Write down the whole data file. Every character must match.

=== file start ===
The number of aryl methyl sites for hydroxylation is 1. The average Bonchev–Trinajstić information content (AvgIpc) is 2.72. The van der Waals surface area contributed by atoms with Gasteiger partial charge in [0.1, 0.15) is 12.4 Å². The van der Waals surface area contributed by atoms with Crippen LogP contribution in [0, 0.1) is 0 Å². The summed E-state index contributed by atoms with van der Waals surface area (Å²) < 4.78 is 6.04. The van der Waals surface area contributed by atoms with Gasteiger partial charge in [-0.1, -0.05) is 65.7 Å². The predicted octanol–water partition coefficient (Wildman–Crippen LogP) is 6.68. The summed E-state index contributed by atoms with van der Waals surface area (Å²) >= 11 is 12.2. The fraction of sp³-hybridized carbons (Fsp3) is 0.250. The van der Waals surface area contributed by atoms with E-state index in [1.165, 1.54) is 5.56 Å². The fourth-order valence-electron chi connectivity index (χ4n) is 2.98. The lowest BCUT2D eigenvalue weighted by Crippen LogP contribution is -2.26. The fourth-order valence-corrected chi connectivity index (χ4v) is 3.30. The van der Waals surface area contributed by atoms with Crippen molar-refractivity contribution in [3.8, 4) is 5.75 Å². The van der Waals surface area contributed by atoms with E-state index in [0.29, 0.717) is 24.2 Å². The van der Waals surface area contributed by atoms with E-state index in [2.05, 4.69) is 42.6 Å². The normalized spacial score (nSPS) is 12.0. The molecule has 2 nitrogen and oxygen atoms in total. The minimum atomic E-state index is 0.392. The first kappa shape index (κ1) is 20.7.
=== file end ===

The number of aryl methyl sites for hydroxylation is 1. The average Bonchev–Trinajstić information content (AvgIpc) is 2.72. The van der Waals surface area contributed by atoms with Gasteiger partial charge in [0.1, 0.15) is 12.4 Å². The van der Waals surface area contributed by atoms with Crippen LogP contribution in [0, 0.1) is 0 Å². The summed E-state index contributed by atoms with van der Waals surface area (Å²) < 4.78 is 6.04. The van der Waals surface area contributed by atoms with Gasteiger partial charge in [-0.1, -0.05) is 65.7 Å². The predicted octanol–water partition coefficient (Wildman–Crippen LogP) is 6.68. The summed E-state index contributed by atoms with van der Waals surface area (Å²) >= 11 is 12.2. The fraction of sp³-hybridized carbons (Fsp3) is 0.250. The van der Waals surface area contributed by atoms with E-state index in [1.165, 1.54) is 5.56 Å². The fourth-order valence-electron chi connectivity index (χ4n) is 2.98. The lowest BCUT2D eigenvalue weighted by Crippen LogP contribution is -2.26. The fourth-order valence-corrected chi connectivity index (χ4v) is 3.30. The van der Waals surface area contributed by atoms with Crippen molar-refractivity contribution in [3.8, 4) is 5.75 Å². The van der Waals surface area contributed by atoms with E-state index in [0.29, 0.717) is 24.2 Å². The van der Waals surface area contributed by atoms with E-state index in [2.05, 4.69) is 42.6 Å². The normalized spacial score (nSPS) is 12.0. The molecule has 2 nitrogen and oxygen atoms in total. The minimum atomic E-state index is 0.392. The first kappa shape index (κ1) is 20.7.